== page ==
Two strategies used to claim Social Security benefits — file and suspend, and restricted application — are being eliminated. But you can still take advantage of the tactics if you meet age requirements and act by the deadline.
“It might not be the end of the world,” said Andrew Carrillo, a certified financial planner with Barnett Capital Advisors in Miami. “Before people get upset, they need to run the numbers with different scenarios.”
Here is a summary of the changes:
File and suspend
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Under existing law, at full retirement age (currently age 66), you can file for Social Security benefits and immediately suspend them. This triggers auxiliary benefits, allowing a spouse age 62 or older to collect spousal benefits, or a dependent minor to collect dependent benefits. Meanwhile, the primary wage earner's benefit continues to increase 8 percent per year until age 70.
“Say I've got a child who is 14. If I'm 66 and I file and suspend, I get nothing, mine keeps growing, but the child is entitled to a benefit that's worth half of my full retirement age amount,” said Mary Beth Franklin, a contributing editor with InvestmentNews.com and a certified financial planner. “If my benefit at age 66 is worth $2,000 a month, my child will get a check for $1,000 a month until he turns 18. That would be one reason to file and suspend.”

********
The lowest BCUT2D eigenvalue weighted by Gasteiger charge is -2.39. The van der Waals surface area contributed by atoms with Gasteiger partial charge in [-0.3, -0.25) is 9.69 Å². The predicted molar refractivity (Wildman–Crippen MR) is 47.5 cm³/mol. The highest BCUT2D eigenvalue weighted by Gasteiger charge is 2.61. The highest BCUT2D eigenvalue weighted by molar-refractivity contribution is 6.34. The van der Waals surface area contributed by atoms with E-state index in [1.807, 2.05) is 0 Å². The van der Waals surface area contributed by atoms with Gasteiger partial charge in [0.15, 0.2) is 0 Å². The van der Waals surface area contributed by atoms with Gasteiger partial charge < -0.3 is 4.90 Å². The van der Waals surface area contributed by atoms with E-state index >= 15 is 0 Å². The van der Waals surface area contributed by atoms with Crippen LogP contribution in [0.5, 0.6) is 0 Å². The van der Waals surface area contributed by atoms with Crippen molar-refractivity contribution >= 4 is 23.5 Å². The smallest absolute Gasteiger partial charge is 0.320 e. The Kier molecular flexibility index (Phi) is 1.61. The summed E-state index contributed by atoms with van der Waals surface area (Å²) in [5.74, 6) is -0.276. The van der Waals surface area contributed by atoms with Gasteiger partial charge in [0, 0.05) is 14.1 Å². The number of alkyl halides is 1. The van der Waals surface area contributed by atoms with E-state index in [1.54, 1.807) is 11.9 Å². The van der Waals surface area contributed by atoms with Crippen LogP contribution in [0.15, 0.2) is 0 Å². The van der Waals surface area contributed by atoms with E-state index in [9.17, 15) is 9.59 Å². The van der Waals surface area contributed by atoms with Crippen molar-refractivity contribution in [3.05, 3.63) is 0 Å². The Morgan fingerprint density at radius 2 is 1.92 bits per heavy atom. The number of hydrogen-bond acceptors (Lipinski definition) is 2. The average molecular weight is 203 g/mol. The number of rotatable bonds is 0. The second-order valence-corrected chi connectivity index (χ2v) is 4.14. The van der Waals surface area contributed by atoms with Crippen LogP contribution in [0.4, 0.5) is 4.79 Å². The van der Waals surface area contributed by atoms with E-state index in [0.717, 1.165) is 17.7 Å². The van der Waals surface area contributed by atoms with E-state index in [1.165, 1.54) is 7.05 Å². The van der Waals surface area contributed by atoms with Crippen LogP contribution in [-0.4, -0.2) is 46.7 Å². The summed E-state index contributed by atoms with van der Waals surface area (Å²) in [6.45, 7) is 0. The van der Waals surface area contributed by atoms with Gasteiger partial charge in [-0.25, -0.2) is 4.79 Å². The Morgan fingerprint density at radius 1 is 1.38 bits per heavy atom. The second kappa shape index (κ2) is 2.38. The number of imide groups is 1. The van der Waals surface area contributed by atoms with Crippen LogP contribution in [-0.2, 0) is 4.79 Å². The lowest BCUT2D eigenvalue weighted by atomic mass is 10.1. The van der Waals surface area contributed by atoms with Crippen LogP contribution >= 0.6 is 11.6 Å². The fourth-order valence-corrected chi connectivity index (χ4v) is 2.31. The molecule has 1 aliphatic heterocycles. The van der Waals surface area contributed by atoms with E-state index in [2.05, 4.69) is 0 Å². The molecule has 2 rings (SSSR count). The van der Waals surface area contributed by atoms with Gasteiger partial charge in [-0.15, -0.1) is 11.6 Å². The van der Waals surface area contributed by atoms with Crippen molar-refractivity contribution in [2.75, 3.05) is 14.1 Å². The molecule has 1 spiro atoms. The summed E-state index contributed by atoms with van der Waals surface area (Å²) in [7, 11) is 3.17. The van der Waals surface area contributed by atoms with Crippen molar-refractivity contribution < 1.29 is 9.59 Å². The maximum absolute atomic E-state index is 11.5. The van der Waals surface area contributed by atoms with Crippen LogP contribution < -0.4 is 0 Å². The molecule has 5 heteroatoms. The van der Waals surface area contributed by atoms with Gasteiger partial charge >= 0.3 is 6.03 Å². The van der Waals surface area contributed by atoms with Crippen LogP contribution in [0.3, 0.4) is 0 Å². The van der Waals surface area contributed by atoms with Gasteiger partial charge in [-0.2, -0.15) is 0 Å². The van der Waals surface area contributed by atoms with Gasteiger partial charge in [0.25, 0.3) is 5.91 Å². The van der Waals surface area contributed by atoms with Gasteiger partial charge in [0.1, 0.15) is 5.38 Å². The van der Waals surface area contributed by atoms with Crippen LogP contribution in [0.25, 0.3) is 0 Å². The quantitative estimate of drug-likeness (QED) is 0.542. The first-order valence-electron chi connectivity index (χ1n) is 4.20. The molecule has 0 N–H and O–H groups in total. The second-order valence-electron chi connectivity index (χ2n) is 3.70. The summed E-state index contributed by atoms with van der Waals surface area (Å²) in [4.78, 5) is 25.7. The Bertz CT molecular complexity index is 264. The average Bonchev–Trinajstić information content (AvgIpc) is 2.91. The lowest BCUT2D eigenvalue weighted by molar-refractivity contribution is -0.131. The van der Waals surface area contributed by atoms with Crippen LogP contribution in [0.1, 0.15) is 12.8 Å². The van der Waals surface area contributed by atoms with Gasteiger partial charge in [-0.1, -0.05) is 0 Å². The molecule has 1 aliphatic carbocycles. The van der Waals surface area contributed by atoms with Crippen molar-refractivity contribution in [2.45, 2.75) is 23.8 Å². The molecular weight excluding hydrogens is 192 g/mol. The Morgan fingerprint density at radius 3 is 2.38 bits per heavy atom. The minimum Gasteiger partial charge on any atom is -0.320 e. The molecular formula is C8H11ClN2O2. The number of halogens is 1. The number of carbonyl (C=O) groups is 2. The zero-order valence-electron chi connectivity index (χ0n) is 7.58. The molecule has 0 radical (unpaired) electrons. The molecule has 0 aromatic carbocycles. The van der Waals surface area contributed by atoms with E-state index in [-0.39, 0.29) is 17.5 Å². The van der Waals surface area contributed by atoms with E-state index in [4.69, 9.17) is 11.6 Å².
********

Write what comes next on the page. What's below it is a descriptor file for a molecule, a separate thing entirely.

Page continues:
The more common reason is a married couple who wants to delay the primary wage earner’s benefit until age 70, without sacrificing the spousal benefit. It’s a strategy that can benefit a stay-at-home spouse who doesn't have her own Social Security earnings, Franklin said.
"I'm married and my wife is entitled to a spousal benefit, but she can't get one until I file," Franklin said. “I know as the primary wage earner I'm better off waiting until age 70 to collect, not only because I get the biggest retirement benefit possible, but it will also translate to the biggest survivor benefit possible, if I die first.”
If a single person files and suspends at 66, it acts like an insurance policy, Franklin said. “Under normal circumstances, the maximum retroactive Social Security benefit you can get in a lump sum is six months. But if you file and suspend at 66 — and two years later you change your mind and want to be paid all of your suspended benefits in a lump sum — you can do that,” she said.
Under the new rules, people 66 and older by May 1, 2016 have until April 30, 2016 to file and suspend and get spousal and/or dependent benefits. Starting May 1, you can still file and suspend, but the auxiliary benefits go away, and the ability to claim a lump sum goes away, Franklin said. Under the new law, spouses and dependent children will be able to collect benefits only if the primary wage earner also is collecting benefits. Anyone who has already filed and suspended benefits will not be affected.
Under current law, if the primary wage earner is claiming benefits or has filed and suspended, the spouse, at age 66 (full retirement age), could file for restricted application, meaning they would collect spousal benefits, while their own benefit continues to increase at 8 percent per year. At age 70, the spouse can then switch to collecting their own benefit, which has grown 32 percent (8 percent per year for four years.)